A panel considering the suspension of indicted Mahoning County Auditor Michael Sciortino has made a preliminary determination on the matter.
The decision isn’t being made public in compliance with state law, but based on the process, it’s quite likely the panel’s preliminary determination was to suspend Sciortino.
The state law that has a commission of three retired judges to decide whether to suspend, with pay, public officeholders charged with job-related felonies doesn’t permit the commission or the Ohio Supreme Court — its chief justice selects the panel members — to comment on these investigations until a final decision is made.
Bret Crow, a Supreme Court spokesman, declined to comment Friday.
John Juhasz, Sciortino’s attorney, couldn’t be reached Friday by The Vindicator to comment. He said two weeks ago: “My hope would be that the constitutional presumption of innocence would enter into the process.”
Sciortino, a Democrat, faces 16 felony counts and six misdemeanor counts — including engaging in a pattern of corrupt activity, conspiracy, bribery, perjury, money laundering and tampering with records — for alleged political corruption in his capacity as county auditor.
The law on this closed-door process requires the commission to make a preliminary decision on suspension no later than 14 days after the appointments of the members. The appointments were made June 13 with Friday being the 14th day.
If the panel had decided not to suspend Sciortino, an announcement would have been made no later than Friday stating that and that the investigation had concluded.
If the preliminary decision was to suspend Sciortino, he has up to 14 days to contest it. If Sciortino appeals the initial decision, the commission is required to hold a closed-door hearing with him no later than 14 days after his request to allow him to present his arguments for not being suspended. At the conclusion of that meeting, the commission makes a final decision and issues a written report.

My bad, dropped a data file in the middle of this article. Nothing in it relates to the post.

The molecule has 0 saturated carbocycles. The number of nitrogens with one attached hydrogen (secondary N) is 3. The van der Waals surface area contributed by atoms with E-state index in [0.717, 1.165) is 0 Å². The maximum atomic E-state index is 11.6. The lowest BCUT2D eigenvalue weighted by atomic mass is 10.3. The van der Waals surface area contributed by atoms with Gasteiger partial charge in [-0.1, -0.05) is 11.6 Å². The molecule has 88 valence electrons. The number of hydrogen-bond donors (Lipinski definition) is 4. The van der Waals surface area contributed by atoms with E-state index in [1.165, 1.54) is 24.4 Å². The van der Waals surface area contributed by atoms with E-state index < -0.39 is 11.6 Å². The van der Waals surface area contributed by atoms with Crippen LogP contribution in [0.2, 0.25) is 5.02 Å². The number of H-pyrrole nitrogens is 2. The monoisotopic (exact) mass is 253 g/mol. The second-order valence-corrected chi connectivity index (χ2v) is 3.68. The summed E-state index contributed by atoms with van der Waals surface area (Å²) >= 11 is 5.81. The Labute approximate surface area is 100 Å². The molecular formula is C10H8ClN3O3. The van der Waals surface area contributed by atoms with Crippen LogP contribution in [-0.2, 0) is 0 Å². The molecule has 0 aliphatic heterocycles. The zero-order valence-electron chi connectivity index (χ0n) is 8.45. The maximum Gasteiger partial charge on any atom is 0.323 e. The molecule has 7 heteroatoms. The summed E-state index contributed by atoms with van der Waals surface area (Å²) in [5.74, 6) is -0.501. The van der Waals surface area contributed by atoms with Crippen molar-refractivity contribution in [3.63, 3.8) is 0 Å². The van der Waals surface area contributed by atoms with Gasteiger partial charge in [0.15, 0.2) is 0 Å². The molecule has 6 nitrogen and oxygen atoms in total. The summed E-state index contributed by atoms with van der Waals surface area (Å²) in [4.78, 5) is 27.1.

It is only at that point that “the records of the special commission” are “made available to the public for inspection,” according to the state law.
If each action is done on the last day under the statute, that final hearing and the commission’s decision would be July 25.
Sciortino, who is paid $89,109 annually as auditor, would continue to be paid if suspended. He could be sued by the county to recover money paid to him while suspended if he is convicted. Sciortino is running for re-election in November.
If the panel suspends Sciortino, the county Democratic Party would select his replacement.
Along with Sciortino, Youngstown Mayor John A. McNally and attorney Martin Yavorcik, a failed 2008 county prosecutor candidate who ran as an independent, were indicted May 14 in Cuyahoga County on 83 total political corruption charges alleging they were a part of a conspiracy to impede the move of the Mahoning County Department of Job and Family Services from the then-Cafaro Co.-owned Garland Plaza on Youngstown’s East Side to Oakhill Renaissance Place.
Oakhill is the former Forum Health Southside Medical Center, which the county bought in federal bankruptcy court in 2006 and to which JFS moved in 2007.
McNally, a Democrat, cannot be removed as mayor under state law because he is accused of committing these acts during his time as county commissioner. McNally, Sciortino and Yavorcik maintain their innocence.